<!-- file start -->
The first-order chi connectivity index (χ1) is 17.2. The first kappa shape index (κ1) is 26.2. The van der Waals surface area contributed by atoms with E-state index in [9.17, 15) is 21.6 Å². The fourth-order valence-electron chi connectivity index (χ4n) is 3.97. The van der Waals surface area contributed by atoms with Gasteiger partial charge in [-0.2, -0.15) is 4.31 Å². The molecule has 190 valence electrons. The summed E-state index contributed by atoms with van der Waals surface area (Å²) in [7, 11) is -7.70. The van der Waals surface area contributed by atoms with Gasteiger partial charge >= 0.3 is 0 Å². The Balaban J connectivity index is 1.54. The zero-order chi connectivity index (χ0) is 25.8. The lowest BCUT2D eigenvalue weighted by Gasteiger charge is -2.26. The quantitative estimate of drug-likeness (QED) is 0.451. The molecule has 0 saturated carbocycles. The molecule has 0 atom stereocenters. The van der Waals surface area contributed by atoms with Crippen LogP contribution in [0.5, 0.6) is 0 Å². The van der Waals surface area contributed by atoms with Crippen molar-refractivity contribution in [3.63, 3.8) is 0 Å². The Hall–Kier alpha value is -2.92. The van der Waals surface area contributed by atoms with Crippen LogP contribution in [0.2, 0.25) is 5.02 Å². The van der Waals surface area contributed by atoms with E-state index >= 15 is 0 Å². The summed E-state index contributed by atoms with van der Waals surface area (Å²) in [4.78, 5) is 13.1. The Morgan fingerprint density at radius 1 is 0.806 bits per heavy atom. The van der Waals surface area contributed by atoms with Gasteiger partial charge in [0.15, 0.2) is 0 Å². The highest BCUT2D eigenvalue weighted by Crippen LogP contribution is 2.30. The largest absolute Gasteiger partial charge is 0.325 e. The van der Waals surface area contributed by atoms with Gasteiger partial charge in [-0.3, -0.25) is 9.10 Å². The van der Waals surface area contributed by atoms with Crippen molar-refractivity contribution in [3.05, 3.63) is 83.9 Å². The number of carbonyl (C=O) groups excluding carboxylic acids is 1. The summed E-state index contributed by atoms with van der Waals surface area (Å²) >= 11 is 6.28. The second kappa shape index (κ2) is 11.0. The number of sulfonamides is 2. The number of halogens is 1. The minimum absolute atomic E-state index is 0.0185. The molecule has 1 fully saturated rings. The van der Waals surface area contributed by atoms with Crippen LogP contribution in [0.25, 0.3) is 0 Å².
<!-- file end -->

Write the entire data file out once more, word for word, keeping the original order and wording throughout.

The first-order chi connectivity index (χ1) is 17.2. The first kappa shape index (κ1) is 26.2. The van der Waals surface area contributed by atoms with E-state index in [9.17, 15) is 21.6 Å². The fourth-order valence-electron chi connectivity index (χ4n) is 3.97. The van der Waals surface area contributed by atoms with Gasteiger partial charge in [-0.2, -0.15) is 4.31 Å². The molecule has 190 valence electrons. The summed E-state index contributed by atoms with van der Waals surface area (Å²) in [7, 11) is -7.70. The van der Waals surface area contributed by atoms with Gasteiger partial charge >= 0.3 is 0 Å². The Balaban J connectivity index is 1.54. The zero-order chi connectivity index (χ0) is 25.8. The lowest BCUT2D eigenvalue weighted by Gasteiger charge is -2.26. The quantitative estimate of drug-likeness (QED) is 0.451. The molecule has 0 saturated carbocycles. The molecule has 0 atom stereocenters. The van der Waals surface area contributed by atoms with Crippen LogP contribution in [0.5, 0.6) is 0 Å². The van der Waals surface area contributed by atoms with Crippen molar-refractivity contribution in [3.63, 3.8) is 0 Å². The Hall–Kier alpha value is -2.92. The van der Waals surface area contributed by atoms with Crippen LogP contribution in [0.2, 0.25) is 5.02 Å². The van der Waals surface area contributed by atoms with E-state index >= 15 is 0 Å². The summed E-state index contributed by atoms with van der Waals surface area (Å²) in [4.78, 5) is 13.1. The Morgan fingerprint density at radius 1 is 0.806 bits per heavy atom. The van der Waals surface area contributed by atoms with Gasteiger partial charge in [0.15, 0.2) is 0 Å². The highest BCUT2D eigenvalue weighted by Crippen LogP contribution is 2.30. The largest absolute Gasteiger partial charge is 0.325 e. The van der Waals surface area contributed by atoms with Gasteiger partial charge in [-0.3, -0.25) is 9.10 Å². The van der Waals surface area contributed by atoms with Crippen molar-refractivity contribution in [3.05, 3.63) is 83.9 Å². The number of carbonyl (C=O) groups excluding carboxylic acids is 1. The summed E-state index contributed by atoms with van der Waals surface area (Å²) >= 11 is 6.28. The second kappa shape index (κ2) is 11.0. The number of sulfonamides is 2. The number of halogens is 1. The minimum absolute atomic E-state index is 0.0185. The molecule has 1 fully saturated rings. The van der Waals surface area contributed by atoms with Crippen LogP contribution in [0.25, 0.3) is 0 Å².